I agree, Broadway. I like the current range of courses available at Udacity and Coursera. I do hope these platforms find ways to make them profitable so they stick around. Even without accreditation, they're good resources.
Broadway   MOOCs Approved for Credit, But Who Cares?   2/17/2013 2:59:56 PM
Re: more alternatives the better
MOOCs are great as alternatives to community colleges and lower-tier four-year colleges. The more of these certfied and accredited MOOCs, the better for all of society, because working-age Americans are in desperate need for educational opportunities beyond the current model. However, elite universities will never go away, not will they be buying into accedited MOOCs any time soon.
Hammad Masood   MOOCs Approved for Credit, But Who Cares?   2/17/2013 12:26:52 PM
Re: more alternatives the better
Its even good for students to cover up an extra course if they lack behind their normal batch and graduate on time.
Henrisha   MOOCs Approved for Credit, But Who Cares?   2/17/2013 10:30:44 AM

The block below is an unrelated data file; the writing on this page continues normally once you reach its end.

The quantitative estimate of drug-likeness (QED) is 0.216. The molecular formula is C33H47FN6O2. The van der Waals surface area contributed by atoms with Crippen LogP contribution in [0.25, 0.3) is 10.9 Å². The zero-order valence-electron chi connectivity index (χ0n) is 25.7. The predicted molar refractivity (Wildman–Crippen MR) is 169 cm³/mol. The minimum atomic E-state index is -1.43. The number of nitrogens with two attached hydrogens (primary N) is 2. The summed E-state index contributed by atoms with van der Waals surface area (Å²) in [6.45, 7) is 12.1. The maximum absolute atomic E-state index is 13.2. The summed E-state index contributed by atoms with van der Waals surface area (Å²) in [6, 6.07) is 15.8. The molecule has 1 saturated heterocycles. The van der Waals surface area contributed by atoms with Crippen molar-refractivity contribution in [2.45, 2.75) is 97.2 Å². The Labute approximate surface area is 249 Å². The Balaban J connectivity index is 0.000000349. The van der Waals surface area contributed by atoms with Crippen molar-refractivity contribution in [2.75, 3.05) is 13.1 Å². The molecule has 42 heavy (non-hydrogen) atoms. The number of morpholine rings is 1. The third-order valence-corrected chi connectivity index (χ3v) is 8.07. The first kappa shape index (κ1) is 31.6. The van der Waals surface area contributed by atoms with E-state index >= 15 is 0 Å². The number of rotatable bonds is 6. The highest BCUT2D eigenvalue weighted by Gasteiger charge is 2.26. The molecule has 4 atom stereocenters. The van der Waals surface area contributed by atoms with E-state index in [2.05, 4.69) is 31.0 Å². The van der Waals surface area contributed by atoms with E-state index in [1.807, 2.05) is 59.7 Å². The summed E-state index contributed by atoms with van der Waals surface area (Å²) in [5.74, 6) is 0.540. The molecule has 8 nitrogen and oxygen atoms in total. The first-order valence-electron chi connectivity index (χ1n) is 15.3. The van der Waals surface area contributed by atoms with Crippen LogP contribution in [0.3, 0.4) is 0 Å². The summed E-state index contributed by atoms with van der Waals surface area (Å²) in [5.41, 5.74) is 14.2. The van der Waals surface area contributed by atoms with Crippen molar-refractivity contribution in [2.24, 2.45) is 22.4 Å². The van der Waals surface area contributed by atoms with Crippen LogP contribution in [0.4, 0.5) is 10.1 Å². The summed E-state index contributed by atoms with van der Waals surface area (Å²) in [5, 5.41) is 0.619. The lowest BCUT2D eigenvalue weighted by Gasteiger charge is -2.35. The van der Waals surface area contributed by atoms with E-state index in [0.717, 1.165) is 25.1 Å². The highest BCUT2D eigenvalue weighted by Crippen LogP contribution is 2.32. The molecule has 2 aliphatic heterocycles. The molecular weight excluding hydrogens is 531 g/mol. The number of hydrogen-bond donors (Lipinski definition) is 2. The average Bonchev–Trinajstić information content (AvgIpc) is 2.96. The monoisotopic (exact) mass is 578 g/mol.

Re: more alternatives the better
It's unfortunate that some universities are not giving credits to those who have completed online courses. I think you're right that one reason might be varying standards in their system, but there is a way to get around that, right? By setting the standards in the first place. 
Salik   MOOCs Approved for Credit, But Who Cares?   2/17/2013 2:07:12 AM
Re: more alternatives the better
One thing I want to know from the article is whether a student can register only in one course during the tenure of the degree, or multiple courses could be selected as per the liking of the student? 

However, in either case, I think that having approved Credit for MOOCs, a great alternative serves the students. It helps them choose whatever course they want to as per requirements. I would definitely go for it now, knowing it will count at the end of my total credits at my university. 
Hospice_Houngbo   MOOCs Approved for Credit, But Who Cares?   2/16/2013 11:51:30 PM
Re: more alternatives the better
It is an alternative option for those who want to continue their study while working. It is also a way for students from unprivileged countries to get almost the same education as students from Western countries.